California voters split on support of high-speed rail project

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High-speed rail is putting people to work here in the Valley, but statewide only 31% of voters would like the state to keep funding construction. (KFSN)

California's bullet train project has voters across the state split.

In a recent USC/Los Angeles Times poll about 48% of respondents said they support the project, while 43% oppose it. With a 4% margin of error, there's not strong support for or opposition to the plan.

"I think for the people that live here in the Central Valley it has been positive," says Diana Gomez, the Central Valley Regional Director for the California High Speed Rail Authority.

No one can deny high-speed rail has put people to work. Dozens of local businesses have benefited because of the project.

"We have over 70 or 80 small businesses in the Central Valley working on the construction, so I think here you are seeing the benefits and as we continue to progress you will see a lot more support for the project," says Gomez.

That remains to be seen.

For many voters, the problem is cost. The bullet train budget has doubled to $77 billion, and the schedule has been pushed to 2033.

When the pollsters informed the same respondents about those facts, 49% said they would stop construction. 31% said they would continue building and 19% said they did not know what to do about the project.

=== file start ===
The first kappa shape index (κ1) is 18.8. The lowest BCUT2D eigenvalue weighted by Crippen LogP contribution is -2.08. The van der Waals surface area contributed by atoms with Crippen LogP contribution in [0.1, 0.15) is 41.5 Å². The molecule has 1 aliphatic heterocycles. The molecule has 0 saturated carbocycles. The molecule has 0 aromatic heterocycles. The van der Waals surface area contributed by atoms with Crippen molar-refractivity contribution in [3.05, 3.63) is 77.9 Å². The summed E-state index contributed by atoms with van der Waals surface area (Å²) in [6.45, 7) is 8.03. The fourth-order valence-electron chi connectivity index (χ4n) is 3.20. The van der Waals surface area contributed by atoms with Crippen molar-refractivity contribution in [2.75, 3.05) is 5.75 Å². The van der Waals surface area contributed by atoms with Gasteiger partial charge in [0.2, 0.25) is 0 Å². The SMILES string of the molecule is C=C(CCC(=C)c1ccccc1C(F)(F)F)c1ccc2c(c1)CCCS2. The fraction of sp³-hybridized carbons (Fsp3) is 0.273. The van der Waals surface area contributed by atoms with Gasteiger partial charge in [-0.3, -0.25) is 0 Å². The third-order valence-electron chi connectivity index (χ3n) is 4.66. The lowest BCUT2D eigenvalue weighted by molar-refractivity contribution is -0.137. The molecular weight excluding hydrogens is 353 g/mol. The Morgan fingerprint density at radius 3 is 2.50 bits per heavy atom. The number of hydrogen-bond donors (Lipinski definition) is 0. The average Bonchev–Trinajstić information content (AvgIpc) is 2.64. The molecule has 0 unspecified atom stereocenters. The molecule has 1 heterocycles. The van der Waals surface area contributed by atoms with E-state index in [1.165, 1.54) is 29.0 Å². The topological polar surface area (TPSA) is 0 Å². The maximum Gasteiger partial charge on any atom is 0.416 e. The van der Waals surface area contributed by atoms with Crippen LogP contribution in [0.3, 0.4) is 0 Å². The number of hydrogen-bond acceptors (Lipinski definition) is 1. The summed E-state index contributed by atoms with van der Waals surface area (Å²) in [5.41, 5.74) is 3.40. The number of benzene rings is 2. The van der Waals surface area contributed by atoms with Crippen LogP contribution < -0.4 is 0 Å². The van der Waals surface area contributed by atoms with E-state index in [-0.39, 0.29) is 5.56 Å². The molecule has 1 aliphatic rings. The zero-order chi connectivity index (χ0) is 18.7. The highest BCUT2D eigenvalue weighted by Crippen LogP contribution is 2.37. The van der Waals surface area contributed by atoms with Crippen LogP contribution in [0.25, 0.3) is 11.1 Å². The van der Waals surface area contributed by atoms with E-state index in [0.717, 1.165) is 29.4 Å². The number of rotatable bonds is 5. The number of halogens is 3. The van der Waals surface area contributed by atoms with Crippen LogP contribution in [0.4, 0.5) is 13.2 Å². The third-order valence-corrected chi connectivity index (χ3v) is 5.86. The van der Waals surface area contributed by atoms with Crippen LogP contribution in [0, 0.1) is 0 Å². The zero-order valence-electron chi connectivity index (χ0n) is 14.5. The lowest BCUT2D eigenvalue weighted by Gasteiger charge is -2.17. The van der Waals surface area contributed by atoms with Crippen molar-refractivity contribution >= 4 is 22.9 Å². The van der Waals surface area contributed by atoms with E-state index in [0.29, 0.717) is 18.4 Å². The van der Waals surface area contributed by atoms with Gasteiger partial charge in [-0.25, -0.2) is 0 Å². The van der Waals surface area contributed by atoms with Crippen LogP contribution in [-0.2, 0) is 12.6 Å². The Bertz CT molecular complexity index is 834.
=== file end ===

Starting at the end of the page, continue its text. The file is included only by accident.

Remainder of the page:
LINK: Complete crosstabs of poll

"I like to call the high speed rail the 'Fresno Overpass Authority' because in the end that's all its going to be," says Fresno City Councilmember Clint Olivier.

Olivier has been a staunch opponent of the plan and is not surprised by the latest findings in the survey.

"The taxpayer is the person putting money into this. There is nobody in the free market in private business in the world who would look at these documents and say 'I want to invest in this.'"

Olivier says he has evidence to back him up.

Ten years ago, voters were told they would be on the hook for $9.95 billion. The difference would be made up by federal and private investment but that never happened.

"We have some challenges, just like any construction project, but our goal is minimize any of those challenges as they come up," Gomez said.
Related Topics:
politicshigh speed railpoliticsvote 2018Fresno
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